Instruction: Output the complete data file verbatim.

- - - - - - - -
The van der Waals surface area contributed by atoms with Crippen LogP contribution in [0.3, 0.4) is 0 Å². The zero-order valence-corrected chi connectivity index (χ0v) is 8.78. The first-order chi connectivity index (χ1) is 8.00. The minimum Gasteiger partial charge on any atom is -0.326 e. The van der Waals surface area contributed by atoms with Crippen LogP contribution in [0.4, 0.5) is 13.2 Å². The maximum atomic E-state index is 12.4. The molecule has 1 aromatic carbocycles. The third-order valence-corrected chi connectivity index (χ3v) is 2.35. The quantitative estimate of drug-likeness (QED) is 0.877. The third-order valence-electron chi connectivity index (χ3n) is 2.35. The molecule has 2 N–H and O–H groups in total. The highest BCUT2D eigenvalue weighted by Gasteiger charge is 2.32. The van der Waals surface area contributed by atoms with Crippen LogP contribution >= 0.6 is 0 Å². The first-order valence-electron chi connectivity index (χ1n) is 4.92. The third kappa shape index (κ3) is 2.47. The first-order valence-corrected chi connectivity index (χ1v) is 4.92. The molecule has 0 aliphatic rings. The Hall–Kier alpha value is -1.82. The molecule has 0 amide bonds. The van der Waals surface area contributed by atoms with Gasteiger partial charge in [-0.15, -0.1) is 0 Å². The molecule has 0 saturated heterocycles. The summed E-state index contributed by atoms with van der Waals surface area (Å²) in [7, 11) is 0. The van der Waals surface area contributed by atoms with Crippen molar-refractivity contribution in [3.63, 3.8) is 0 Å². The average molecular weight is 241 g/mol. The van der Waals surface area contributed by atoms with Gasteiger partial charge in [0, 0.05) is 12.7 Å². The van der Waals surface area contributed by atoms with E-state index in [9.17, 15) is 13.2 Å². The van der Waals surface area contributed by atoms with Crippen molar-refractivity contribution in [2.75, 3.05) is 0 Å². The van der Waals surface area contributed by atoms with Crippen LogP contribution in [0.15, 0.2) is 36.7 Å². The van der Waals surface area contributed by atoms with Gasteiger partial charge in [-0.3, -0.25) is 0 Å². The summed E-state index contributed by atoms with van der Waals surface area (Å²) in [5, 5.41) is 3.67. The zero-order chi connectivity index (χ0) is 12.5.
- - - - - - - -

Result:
The van der Waals surface area contributed by atoms with Crippen LogP contribution in [0.3, 0.4) is 0 Å². The zero-order valence-corrected chi connectivity index (χ0v) is 8.78. The first-order chi connectivity index (χ1) is 8.00. The minimum Gasteiger partial charge on any atom is -0.326 e. The van der Waals surface area contributed by atoms with Crippen LogP contribution in [0.4, 0.5) is 13.2 Å². The maximum atomic E-state index is 12.4. The molecule has 1 aromatic carbocycles. The third-order valence-corrected chi connectivity index (χ3v) is 2.35. The quantitative estimate of drug-likeness (QED) is 0.877. The third-order valence-electron chi connectivity index (χ3n) is 2.35. The molecule has 2 N–H and O–H groups in total. The highest BCUT2D eigenvalue weighted by Gasteiger charge is 2.32. The van der Waals surface area contributed by atoms with Crippen LogP contribution >= 0.6 is 0 Å². The first-order valence-electron chi connectivity index (χ1n) is 4.92. The third kappa shape index (κ3) is 2.47. The first-order valence-corrected chi connectivity index (χ1v) is 4.92. The molecule has 0 aliphatic rings. The Hall–Kier alpha value is -1.82. The molecule has 0 amide bonds. The van der Waals surface area contributed by atoms with Gasteiger partial charge in [-0.15, -0.1) is 0 Å². The molecule has 0 saturated heterocycles. The summed E-state index contributed by atoms with van der Waals surface area (Å²) in [7, 11) is 0. The van der Waals surface area contributed by atoms with Crippen molar-refractivity contribution in [3.63, 3.8) is 0 Å². The average molecular weight is 241 g/mol. The van der Waals surface area contributed by atoms with Gasteiger partial charge in [0, 0.05) is 12.7 Å². The van der Waals surface area contributed by atoms with E-state index in [9.17, 15) is 13.2 Å². The van der Waals surface area contributed by atoms with Crippen molar-refractivity contribution in [2.75, 3.05) is 0 Å². The van der Waals surface area contributed by atoms with Crippen LogP contribution in [0.15, 0.2) is 36.7 Å². The van der Waals surface area contributed by atoms with Gasteiger partial charge in [-0.3, -0.25) is 0 Å². The summed E-state index contributed by atoms with van der Waals surface area (Å²) in [5, 5.41) is 3.67. The zero-order chi connectivity index (χ0) is 12.5.